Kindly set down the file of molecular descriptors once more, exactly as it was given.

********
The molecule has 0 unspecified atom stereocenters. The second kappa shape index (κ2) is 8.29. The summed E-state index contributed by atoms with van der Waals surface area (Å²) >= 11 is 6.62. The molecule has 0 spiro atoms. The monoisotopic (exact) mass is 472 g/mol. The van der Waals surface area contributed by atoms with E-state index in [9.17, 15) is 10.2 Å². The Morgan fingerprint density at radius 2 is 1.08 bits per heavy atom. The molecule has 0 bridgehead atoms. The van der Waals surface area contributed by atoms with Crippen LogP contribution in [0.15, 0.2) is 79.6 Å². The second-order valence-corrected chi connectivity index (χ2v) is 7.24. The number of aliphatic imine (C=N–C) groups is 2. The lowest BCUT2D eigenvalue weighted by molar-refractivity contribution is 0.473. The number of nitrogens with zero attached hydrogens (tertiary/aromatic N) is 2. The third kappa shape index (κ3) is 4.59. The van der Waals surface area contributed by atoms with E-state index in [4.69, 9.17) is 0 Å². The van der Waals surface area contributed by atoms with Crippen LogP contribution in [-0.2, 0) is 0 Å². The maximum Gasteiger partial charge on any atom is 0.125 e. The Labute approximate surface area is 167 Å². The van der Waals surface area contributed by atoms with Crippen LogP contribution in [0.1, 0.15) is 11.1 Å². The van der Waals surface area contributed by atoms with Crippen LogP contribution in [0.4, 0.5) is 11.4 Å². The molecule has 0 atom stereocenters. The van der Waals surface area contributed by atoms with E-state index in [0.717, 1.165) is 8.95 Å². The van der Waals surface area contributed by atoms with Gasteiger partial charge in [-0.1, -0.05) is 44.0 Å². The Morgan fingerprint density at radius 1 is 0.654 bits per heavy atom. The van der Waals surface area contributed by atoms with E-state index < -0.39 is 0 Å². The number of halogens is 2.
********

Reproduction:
The molecule has 0 unspecified atom stereocenters. The second kappa shape index (κ2) is 8.29. The summed E-state index contributed by atoms with van der Waals surface area (Å²) >= 11 is 6.62. The molecule has 0 spiro atoms. The monoisotopic (exact) mass is 472 g/mol. The van der Waals surface area contributed by atoms with E-state index in [9.17, 15) is 10.2 Å². The Morgan fingerprint density at radius 2 is 1.08 bits per heavy atom. The molecule has 0 bridgehead atoms. The van der Waals surface area contributed by atoms with Crippen LogP contribution in [0.15, 0.2) is 79.6 Å². The second-order valence-corrected chi connectivity index (χ2v) is 7.24. The number of aliphatic imine (C=N–C) groups is 2. The lowest BCUT2D eigenvalue weighted by molar-refractivity contribution is 0.473. The number of nitrogens with zero attached hydrogens (tertiary/aromatic N) is 2. The third kappa shape index (κ3) is 4.59. The van der Waals surface area contributed by atoms with E-state index in [4.69, 9.17) is 0 Å². The van der Waals surface area contributed by atoms with Crippen LogP contribution in [-0.2, 0) is 0 Å². The maximum Gasteiger partial charge on any atom is 0.125 e. The Labute approximate surface area is 167 Å². The van der Waals surface area contributed by atoms with Crippen LogP contribution in [0.1, 0.15) is 11.1 Å². The van der Waals surface area contributed by atoms with Crippen LogP contribution in [0.4, 0.5) is 11.4 Å². The molecule has 0 atom stereocenters. The van der Waals surface area contributed by atoms with E-state index in [0.717, 1.165) is 8.95 Å². The van der Waals surface area contributed by atoms with Gasteiger partial charge in [-0.1, -0.05) is 44.0 Å². The Morgan fingerprint density at radius 1 is 0.654 bits per heavy atom. The van der Waals surface area contributed by atoms with E-state index < -0.39 is 0 Å². The number of halogens is 2.